Monday, August 24, 2015

Know God - The Passionate Discipline

Preached on Sunday, August 23, 2015

Scripture readings: Deuteronomy 8:1-10; Hebrews 12:1-13

When I was a young kid, I remember sitting with other boys and talking about what our dad’s did to punish us when we were bad.
One of my best friends, Merle, was a good kid. He was a better kid than I was. But (when Merle misbehaved) he would get a belt across his bare bottom; and not just once or twice. We had heard of such things before but, honestly, it was scary to hear about it.
Assorted Pictures Taken in:
 Washtucna, WA; Northern CA; Desert Aire, WA 
But we all had another very strange reaction to hearing Merle tell us about this. It must have been the mark of kids belonging to an earlier time. I think we all thought very highly of him because of what he had to face. He had to face something we couldn’t imagine.
The discipline my dad used was to spank me on the behind with the slap of his hand. He knew how to slap hard, but it was always on top of my pants, which were mostly blue jeans.
I remember that my dad’s spankings were plenty for me. They hurt enough; until I was ten years old. One day, when I was ten, I did something wrong that probably wouldn’t have earned a spanking, but then I added to what I had done by making the mistake of talking back to my dad about it.
I sassed my dad. That was the worst thing I could do; so I got a spanking and, as he was paddling me I was shocked, because it didn’t hurt. I was so shocked at this that I almost laughed. That would have been the worst.
I think my dad realized that something had changed, and so he never spanked me again. He would just speak to me with anger in his voice, and he raised his voice just a bit: not much, but just a bit.
The voice became enough. I hated to have him mad at me. I hated it.
But my dad did one other very scary thing all along my young life. He actually was capable of this scary thing for as long as he lived. I don’t know how many people would be close enough to him to see this. And I am sure he never knew that he did this but, when my dad was really, really mad, he changed the color of his eyes.
My dad’s eyes were brown but, when he was very angry, I remember that his eyes turned green. I swear they turned green. It was horrible.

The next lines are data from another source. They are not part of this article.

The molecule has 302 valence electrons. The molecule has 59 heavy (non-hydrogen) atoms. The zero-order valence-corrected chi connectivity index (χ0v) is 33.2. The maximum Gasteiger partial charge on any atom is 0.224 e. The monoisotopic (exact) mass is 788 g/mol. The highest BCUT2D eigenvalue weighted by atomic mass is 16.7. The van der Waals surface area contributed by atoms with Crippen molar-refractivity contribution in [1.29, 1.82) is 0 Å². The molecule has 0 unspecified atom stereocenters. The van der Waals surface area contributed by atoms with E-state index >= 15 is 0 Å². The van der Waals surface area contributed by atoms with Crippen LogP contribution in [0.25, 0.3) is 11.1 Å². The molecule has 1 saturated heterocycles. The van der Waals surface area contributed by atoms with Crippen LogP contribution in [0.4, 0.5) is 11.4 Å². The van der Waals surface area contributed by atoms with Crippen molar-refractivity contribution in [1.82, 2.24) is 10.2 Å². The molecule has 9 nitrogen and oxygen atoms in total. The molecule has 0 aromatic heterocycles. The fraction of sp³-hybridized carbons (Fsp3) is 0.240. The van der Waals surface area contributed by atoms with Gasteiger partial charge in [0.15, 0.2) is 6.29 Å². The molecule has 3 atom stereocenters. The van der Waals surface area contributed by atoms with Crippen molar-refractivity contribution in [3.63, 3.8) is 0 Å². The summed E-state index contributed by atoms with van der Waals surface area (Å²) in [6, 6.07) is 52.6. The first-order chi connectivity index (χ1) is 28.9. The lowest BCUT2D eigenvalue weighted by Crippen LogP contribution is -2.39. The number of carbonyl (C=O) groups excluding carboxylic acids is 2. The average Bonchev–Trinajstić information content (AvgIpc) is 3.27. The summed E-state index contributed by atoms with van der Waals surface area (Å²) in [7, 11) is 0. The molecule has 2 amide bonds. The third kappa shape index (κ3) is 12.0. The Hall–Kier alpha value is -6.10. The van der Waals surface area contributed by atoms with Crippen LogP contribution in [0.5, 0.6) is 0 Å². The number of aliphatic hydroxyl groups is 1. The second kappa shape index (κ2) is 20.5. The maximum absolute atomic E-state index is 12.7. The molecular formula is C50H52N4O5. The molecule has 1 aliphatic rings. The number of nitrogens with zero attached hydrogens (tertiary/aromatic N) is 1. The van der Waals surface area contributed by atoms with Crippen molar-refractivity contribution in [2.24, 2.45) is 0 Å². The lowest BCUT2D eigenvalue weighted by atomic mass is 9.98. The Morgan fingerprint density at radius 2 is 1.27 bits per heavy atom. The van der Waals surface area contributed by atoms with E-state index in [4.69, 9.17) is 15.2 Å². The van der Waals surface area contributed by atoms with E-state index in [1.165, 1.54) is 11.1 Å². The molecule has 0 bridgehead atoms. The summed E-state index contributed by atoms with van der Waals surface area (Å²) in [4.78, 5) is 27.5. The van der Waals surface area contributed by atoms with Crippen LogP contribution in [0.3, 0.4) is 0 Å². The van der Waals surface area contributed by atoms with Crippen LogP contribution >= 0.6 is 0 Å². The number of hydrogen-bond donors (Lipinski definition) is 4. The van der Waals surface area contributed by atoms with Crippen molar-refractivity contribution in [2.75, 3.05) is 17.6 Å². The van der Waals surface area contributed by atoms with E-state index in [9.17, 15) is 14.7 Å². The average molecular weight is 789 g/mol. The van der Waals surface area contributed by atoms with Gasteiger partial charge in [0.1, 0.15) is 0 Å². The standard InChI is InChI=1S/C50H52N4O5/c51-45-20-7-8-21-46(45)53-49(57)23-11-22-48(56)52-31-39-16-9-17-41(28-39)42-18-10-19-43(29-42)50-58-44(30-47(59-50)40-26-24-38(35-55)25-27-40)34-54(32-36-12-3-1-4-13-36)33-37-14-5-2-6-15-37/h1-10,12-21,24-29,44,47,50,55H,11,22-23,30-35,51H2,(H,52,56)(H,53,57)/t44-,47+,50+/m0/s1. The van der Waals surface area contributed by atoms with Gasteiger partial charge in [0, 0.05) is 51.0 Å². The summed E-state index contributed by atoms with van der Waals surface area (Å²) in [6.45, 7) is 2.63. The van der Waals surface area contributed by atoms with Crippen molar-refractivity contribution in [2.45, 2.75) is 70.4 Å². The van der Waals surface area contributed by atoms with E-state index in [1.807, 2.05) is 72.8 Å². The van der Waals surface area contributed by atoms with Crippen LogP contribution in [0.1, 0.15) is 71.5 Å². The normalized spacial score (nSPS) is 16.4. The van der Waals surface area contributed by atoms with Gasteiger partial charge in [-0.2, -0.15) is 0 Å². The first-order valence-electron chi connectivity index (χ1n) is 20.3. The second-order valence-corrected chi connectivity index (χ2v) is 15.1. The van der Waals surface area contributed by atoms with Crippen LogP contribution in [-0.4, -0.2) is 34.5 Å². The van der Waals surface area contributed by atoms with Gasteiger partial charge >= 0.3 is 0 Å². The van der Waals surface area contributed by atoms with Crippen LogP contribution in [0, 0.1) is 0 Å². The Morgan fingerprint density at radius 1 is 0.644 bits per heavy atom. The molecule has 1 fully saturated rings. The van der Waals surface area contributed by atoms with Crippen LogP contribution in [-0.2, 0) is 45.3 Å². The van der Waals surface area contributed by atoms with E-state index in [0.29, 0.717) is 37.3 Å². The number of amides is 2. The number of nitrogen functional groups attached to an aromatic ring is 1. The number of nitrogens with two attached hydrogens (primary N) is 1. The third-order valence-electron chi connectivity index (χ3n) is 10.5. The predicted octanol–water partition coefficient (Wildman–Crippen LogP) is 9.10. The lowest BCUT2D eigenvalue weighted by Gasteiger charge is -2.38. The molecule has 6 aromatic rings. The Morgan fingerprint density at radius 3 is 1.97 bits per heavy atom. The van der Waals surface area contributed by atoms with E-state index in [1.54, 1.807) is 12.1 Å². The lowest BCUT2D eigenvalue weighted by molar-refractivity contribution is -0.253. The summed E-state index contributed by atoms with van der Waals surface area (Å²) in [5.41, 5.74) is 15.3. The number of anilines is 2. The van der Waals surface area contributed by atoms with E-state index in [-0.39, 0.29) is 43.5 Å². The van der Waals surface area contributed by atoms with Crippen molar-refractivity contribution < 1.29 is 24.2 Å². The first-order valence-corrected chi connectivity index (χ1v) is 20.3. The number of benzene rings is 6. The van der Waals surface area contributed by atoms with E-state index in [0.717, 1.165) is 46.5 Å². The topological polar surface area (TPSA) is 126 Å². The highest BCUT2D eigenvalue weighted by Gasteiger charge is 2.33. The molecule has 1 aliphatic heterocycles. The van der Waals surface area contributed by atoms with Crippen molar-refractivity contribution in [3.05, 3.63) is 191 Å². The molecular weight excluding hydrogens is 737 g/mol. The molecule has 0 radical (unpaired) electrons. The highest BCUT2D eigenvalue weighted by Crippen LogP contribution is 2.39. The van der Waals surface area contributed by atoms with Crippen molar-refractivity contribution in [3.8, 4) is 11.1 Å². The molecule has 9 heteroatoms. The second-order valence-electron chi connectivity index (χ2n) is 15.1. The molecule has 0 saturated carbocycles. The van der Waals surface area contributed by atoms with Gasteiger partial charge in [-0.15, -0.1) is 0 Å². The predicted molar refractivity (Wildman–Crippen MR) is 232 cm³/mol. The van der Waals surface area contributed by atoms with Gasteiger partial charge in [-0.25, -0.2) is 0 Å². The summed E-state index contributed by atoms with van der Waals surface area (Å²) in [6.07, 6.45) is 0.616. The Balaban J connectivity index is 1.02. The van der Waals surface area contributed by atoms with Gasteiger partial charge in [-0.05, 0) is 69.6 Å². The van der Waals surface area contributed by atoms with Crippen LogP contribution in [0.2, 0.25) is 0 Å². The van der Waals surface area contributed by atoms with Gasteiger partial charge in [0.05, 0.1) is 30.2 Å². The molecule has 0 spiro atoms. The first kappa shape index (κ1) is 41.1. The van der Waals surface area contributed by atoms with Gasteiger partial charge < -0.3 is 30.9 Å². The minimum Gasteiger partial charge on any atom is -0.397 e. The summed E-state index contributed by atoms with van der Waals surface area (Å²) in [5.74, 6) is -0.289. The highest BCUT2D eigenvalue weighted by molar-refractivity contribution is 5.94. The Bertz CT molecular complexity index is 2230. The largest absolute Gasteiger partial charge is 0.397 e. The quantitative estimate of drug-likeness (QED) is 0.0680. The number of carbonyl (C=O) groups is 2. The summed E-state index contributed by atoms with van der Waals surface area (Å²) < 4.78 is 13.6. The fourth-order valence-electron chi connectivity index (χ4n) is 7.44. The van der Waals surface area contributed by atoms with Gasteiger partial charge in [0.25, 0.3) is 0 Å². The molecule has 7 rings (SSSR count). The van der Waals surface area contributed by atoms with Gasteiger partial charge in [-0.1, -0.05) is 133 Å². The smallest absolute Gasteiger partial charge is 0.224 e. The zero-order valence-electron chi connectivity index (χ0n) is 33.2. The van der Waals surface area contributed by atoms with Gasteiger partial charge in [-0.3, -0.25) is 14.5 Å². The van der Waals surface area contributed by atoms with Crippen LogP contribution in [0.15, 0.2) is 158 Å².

Now, I have told you these stories because the portions of the Bible we have read this morning contain the word “discipline”. Our reading from the Letter to the Hebrews even uses the word “punishment” and that word means giving a whipping.
This idea of discipline and punishment is at the center of a huge misunderstanding. Here is part of life where God’s people either blissfully ignore God’s word, or joyfully misapply God’s word. Discipline and punishment are an area where the world judges us as God’s people, but we often deserve to be judged by this world.
The unbelieving world thinks that our ideas about God’s discipline and punishment make us judgmental and unpleasant. They think that our ideas about discipline and punishment explain a lot about why people who claim to follow a God of love can be so unloving.
Even God’s people often don’t understand that God’s discipline (and even God’s punishment) is all about God’s passionate love: God’s parental love. The language is about the best way to raise a child. The overwhelming majority of the examples of God’s discipline (and even punishment) are directed toward his own people and not toward other people.
In the Bible, when other people got disciplined, it was usually because they treated God’s people as if they were unloved. It is always a mistake to treat other people as if they are unloved.
The mind and the heart of God are not on discipline and punishment, as we understand them. Think of how odd this sounds; the way the Lord thinks of discipline.
In the Old Testament book of Deuteronomy, Moses reminded his people of God’s discipline. “Remember how the Lord your God led you all the way in the desert, these forty years, to humble you and to test you in order to know what was in your heart, whether or not you would keep his commands. He humbled you, causing you to hunger and then feeding you with manna…to teach you that man does not live on bread alone but on every word that comes from the mouth of the Lord. Your clothes did not wear out and your feet did not swell during these forty years. Know then in your heart that as a man disciplines his son, so the Lord your God disciplines you.” (Deuteronomy 8:2-5)
There is that odd combination of God letting you be hungry and then feeding you miraculously. If we looked closely at this we would see that the hunger never seemed to hurt anyone, except that it made people complain. In the end, it was only their complaining about the hunger that never hurt them that turned out to be the worst thing that God’s people did. Then their hunger really did lead to punishment.
Yet the purpose (all along) was to teach God’s people to actually take more of their hungers seriously. They needed to know that God wanted to feed them in more ways than they thought they needed, and that they could trust him to do this. Their real sin was to not believe and trust how much they were loved.
During their forty years of wandering in the desert God’s people never needed new clothes. Their clothing never wore out. All that walking on sand and rock never did them a bit of harm. What kind of discipline and punishment was that prolonged journey with God?